After we came down off the ramparts, we wandered a bit in the old city, largely through the souk. We saw innumerable tiny shops, all crowded together as we moved through narrow streets thronged with shoppers. I would have expected more tourists and tourist items, but this was not the case until we got closer to the Church of the Holy Sepulchre, and even then it varied street by street. Shops clustered generally, though not exclusively, by types of wares--marzipan, spices, gold. Clothing stores seemed to be scattered throughout except for the ones that sold glittery harem-type stuff. (Presumably this targeted largely tourists.) At one point we turned on to the Via Dolorosa, on which the souk continued. Stations of the cross were indicated by small signs. One did have a narrow passage leading to a small chapel, so we went in.briefly. At several points we ran into other people from our tour group and exchanged notes with them. That was fun.

All this walking took place over large, uneven stone blocks. I suddenly remembered seeing them in those old biblical epics. One of my friends said her guidebook said the pavement had been uncovered under the ancient Roman pavement.

At 3:00, we met friends at the Armenian Orthodox Cathedral of St. James. During the week it only opens for vespers. The church was reminiscent of many I had seen in Russia. The service was solemn and beautiful with deep voiced chanting by an excellent choir of seminarians.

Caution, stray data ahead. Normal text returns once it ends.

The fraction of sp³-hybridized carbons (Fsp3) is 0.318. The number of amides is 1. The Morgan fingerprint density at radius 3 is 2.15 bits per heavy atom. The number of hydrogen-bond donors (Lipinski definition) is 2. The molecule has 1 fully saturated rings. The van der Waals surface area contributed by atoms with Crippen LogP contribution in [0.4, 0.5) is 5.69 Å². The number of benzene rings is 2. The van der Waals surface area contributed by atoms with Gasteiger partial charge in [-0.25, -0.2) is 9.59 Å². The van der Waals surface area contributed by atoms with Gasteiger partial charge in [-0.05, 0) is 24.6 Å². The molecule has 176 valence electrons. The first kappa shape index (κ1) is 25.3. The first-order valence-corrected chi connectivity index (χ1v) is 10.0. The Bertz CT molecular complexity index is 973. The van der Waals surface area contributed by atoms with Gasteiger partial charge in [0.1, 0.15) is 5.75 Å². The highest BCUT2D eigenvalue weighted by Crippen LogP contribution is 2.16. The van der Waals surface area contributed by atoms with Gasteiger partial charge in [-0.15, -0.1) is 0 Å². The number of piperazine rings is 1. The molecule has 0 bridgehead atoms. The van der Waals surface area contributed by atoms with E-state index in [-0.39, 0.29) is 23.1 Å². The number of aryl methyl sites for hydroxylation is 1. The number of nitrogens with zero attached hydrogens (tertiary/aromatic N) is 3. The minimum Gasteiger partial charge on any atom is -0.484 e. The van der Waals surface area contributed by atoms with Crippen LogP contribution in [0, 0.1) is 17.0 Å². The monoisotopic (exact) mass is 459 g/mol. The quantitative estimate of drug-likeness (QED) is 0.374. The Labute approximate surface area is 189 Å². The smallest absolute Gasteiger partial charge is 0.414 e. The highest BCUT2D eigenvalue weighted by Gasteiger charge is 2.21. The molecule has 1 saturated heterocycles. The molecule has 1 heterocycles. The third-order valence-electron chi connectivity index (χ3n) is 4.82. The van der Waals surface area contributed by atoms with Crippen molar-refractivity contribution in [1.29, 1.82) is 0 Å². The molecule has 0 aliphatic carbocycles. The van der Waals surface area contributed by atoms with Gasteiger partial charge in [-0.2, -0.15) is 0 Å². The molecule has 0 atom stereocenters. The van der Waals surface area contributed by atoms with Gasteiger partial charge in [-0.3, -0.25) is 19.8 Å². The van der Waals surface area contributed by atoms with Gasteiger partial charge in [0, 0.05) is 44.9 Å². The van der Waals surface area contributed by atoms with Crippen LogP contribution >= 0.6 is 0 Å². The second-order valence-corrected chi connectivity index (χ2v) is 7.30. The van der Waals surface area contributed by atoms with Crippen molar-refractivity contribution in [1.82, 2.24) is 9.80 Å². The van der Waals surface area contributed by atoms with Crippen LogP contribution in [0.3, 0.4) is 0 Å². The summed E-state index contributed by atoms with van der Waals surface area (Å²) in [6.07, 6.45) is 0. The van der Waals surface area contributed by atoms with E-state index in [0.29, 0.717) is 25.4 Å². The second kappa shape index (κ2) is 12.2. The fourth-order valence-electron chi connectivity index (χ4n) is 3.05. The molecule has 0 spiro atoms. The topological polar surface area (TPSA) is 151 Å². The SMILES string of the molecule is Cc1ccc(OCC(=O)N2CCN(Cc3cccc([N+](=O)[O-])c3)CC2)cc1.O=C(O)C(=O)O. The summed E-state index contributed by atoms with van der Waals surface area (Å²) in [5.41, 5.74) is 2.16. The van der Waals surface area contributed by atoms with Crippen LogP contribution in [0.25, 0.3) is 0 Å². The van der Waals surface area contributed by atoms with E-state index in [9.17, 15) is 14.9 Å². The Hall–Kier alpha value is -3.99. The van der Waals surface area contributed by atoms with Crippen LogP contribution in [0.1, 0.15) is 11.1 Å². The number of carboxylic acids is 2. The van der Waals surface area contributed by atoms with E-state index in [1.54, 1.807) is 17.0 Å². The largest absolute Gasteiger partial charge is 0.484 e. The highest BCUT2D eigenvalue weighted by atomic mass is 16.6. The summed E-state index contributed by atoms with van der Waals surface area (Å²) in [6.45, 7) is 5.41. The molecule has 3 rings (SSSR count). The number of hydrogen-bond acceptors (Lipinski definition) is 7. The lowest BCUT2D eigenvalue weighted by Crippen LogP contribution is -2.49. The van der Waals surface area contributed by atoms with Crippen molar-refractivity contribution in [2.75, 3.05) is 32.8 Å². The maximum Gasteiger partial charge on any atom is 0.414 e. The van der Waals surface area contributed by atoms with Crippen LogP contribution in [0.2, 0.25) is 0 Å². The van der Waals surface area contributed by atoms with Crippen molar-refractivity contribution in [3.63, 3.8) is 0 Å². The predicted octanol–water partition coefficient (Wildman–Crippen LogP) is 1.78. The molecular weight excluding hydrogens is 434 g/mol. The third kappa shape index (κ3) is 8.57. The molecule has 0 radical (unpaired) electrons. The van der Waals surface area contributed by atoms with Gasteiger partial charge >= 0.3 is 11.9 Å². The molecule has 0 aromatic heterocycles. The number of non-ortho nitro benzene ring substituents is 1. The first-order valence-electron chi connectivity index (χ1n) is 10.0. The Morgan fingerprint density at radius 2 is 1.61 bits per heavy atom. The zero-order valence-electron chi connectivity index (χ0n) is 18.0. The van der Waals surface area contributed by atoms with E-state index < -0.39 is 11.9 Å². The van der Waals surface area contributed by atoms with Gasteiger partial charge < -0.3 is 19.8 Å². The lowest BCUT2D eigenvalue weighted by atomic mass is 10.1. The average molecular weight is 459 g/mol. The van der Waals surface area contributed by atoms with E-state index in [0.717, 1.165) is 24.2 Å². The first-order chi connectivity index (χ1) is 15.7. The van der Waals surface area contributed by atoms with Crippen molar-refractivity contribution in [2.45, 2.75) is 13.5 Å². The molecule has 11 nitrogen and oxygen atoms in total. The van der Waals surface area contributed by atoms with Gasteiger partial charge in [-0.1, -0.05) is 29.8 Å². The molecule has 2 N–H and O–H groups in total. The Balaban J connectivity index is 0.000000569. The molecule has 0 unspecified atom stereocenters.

Afterwards we went shopping, led by our friend and tour organizer Karen Getman, who with her background selling artisan works, seems to be friends with half the craftspersons in the city. I bought a plaque from the pottery shop pictured below. I also bought birthday present for myself from a dealer in antiquities: a tiny pendant with a Roman mite coin--the widow's mite--set in silver by the shop owner himself.

For much of the afternoon, we had seen increasing large numbers of Orthodox Jews thronging the narrow streets, mostly young families with children in strollers and held by a hand. By the time we came out of the Armenian church, there were huge crowds, all moving in the direction of the Temple Mount. The proprietor of the pottery shop told us that for the past few years, groups of Orthodox Jews had at this time of year brought a large stone into the precincts of the extremely sacred Al Aqsa Mosque as a way of starting to build the Third Temple. This of course is an extreme provocation to the Muslims, many of whom make a pilgrimage to this site. There is considerable potential for violence. So Karen led us through a shortcut, and avoiding the Damascus Gate, we went back to the guesthouse when we had finished our peregrinations for the day. We know there were explosions and puffs of smoke near the gate, probably tear gas. But we never actually saw anything, nor did we feel threatened at any time.

Just a bit of local color for us. I hope nothing worse for the locals who have to live with this sort of thing. That evening, we dined at Askidinya, an Italian restaurant. It was a lovely place with delicious food. There were eleven of us, which was jolly. A toast was offered to the two birthday girls present. I had risotto with calamari and shrimp.

View from ramparts above Old City

View from ramparts above Old City



Happy shoppers

Happy shoppers

Posted by mlld3536 17:00 Archived in Israel